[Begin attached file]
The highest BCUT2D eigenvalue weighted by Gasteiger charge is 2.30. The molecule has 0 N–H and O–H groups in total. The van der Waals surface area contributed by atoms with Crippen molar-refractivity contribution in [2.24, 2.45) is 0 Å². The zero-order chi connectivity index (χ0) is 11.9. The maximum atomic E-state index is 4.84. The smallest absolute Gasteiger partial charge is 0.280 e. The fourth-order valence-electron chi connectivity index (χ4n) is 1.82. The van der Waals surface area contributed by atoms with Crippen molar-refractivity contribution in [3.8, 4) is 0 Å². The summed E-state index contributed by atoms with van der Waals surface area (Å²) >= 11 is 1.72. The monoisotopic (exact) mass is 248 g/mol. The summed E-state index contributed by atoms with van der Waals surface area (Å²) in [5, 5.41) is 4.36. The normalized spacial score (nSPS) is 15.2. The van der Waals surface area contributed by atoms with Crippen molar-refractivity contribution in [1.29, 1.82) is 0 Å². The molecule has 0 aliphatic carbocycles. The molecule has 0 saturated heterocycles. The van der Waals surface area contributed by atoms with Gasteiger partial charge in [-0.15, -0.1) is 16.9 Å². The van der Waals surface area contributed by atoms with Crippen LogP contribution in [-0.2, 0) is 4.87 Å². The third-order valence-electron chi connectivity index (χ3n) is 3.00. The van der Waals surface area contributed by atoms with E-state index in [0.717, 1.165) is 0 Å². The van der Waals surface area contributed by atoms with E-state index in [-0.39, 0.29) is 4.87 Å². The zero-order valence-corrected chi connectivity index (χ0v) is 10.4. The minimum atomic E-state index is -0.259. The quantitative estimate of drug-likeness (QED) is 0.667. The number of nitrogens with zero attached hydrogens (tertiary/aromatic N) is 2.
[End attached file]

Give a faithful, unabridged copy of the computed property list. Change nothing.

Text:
The highest BCUT2D eigenvalue weighted by Gasteiger charge is 2.30. The molecule has 0 N–H and O–H groups in total. The van der Waals surface area contributed by atoms with Crippen molar-refractivity contribution in [2.24, 2.45) is 0 Å². The zero-order chi connectivity index (χ0) is 11.9. The maximum atomic E-state index is 4.84. The smallest absolute Gasteiger partial charge is 0.280 e. The fourth-order valence-electron chi connectivity index (χ4n) is 1.82. The van der Waals surface area contributed by atoms with Crippen molar-refractivity contribution in [3.8, 4) is 0 Å². The summed E-state index contributed by atoms with van der Waals surface area (Å²) >= 11 is 1.72. The monoisotopic (exact) mass is 248 g/mol. The summed E-state index contributed by atoms with van der Waals surface area (Å²) in [5, 5.41) is 4.36. The normalized spacial score (nSPS) is 15.2. The van der Waals surface area contributed by atoms with Crippen molar-refractivity contribution in [1.29, 1.82) is 0 Å². The molecule has 0 aliphatic carbocycles. The molecule has 0 saturated heterocycles. The van der Waals surface area contributed by atoms with Gasteiger partial charge in [-0.15, -0.1) is 16.9 Å². The van der Waals surface area contributed by atoms with Crippen LogP contribution in [-0.2, 0) is 4.87 Å². The third-order valence-electron chi connectivity index (χ3n) is 3.00. The van der Waals surface area contributed by atoms with E-state index in [0.717, 1.165) is 0 Å². The van der Waals surface area contributed by atoms with E-state index in [-0.39, 0.29) is 4.87 Å². The zero-order valence-corrected chi connectivity index (χ0v) is 10.4. The minimum atomic E-state index is -0.259. The quantitative estimate of drug-likeness (QED) is 0.667. The number of nitrogens with zero attached hydrogens (tertiary/aromatic N) is 2.